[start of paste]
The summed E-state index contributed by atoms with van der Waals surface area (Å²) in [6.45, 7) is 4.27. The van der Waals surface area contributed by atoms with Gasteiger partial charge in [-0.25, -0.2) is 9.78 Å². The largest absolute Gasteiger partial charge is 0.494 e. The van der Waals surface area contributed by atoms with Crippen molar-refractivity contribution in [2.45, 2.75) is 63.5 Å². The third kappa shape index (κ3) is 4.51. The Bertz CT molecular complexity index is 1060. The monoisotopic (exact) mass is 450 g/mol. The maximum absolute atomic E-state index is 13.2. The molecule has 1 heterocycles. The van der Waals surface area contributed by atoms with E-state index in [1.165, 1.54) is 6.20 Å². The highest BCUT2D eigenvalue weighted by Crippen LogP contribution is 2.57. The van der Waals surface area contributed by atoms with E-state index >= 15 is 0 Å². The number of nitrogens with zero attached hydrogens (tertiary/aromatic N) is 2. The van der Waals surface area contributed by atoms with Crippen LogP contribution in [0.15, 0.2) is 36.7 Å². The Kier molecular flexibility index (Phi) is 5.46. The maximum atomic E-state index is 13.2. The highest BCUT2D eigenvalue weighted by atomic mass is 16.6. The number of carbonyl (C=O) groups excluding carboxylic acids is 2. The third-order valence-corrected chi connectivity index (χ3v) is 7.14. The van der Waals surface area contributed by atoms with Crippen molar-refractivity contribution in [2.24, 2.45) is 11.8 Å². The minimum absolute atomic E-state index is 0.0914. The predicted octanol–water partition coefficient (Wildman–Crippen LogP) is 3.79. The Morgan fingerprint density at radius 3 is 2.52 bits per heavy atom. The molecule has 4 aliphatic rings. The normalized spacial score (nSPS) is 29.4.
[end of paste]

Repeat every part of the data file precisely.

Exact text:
The summed E-state index contributed by atoms with van der Waals surface area (Å²) in [6.45, 7) is 4.27. The van der Waals surface area contributed by atoms with Gasteiger partial charge in [-0.25, -0.2) is 9.78 Å². The largest absolute Gasteiger partial charge is 0.494 e. The van der Waals surface area contributed by atoms with Crippen molar-refractivity contribution in [2.45, 2.75) is 63.5 Å². The third kappa shape index (κ3) is 4.51. The Bertz CT molecular complexity index is 1060. The monoisotopic (exact) mass is 450 g/mol. The maximum absolute atomic E-state index is 13.2. The molecule has 1 heterocycles. The van der Waals surface area contributed by atoms with E-state index in [1.165, 1.54) is 6.20 Å². The highest BCUT2D eigenvalue weighted by Crippen LogP contribution is 2.57. The van der Waals surface area contributed by atoms with E-state index >= 15 is 0 Å². The number of nitrogens with zero attached hydrogens (tertiary/aromatic N) is 2. The van der Waals surface area contributed by atoms with Crippen LogP contribution in [0.15, 0.2) is 36.7 Å². The Kier molecular flexibility index (Phi) is 5.46. The maximum atomic E-state index is 13.2. The highest BCUT2D eigenvalue weighted by atomic mass is 16.6. The number of carbonyl (C=O) groups excluding carboxylic acids is 2. The third-order valence-corrected chi connectivity index (χ3v) is 7.14. The van der Waals surface area contributed by atoms with Crippen molar-refractivity contribution in [2.24, 2.45) is 11.8 Å². The minimum absolute atomic E-state index is 0.0914. The predicted octanol–water partition coefficient (Wildman–Crippen LogP) is 3.79. The Morgan fingerprint density at radius 3 is 2.52 bits per heavy atom. The molecule has 4 aliphatic rings. The normalized spacial score (nSPS) is 29.4.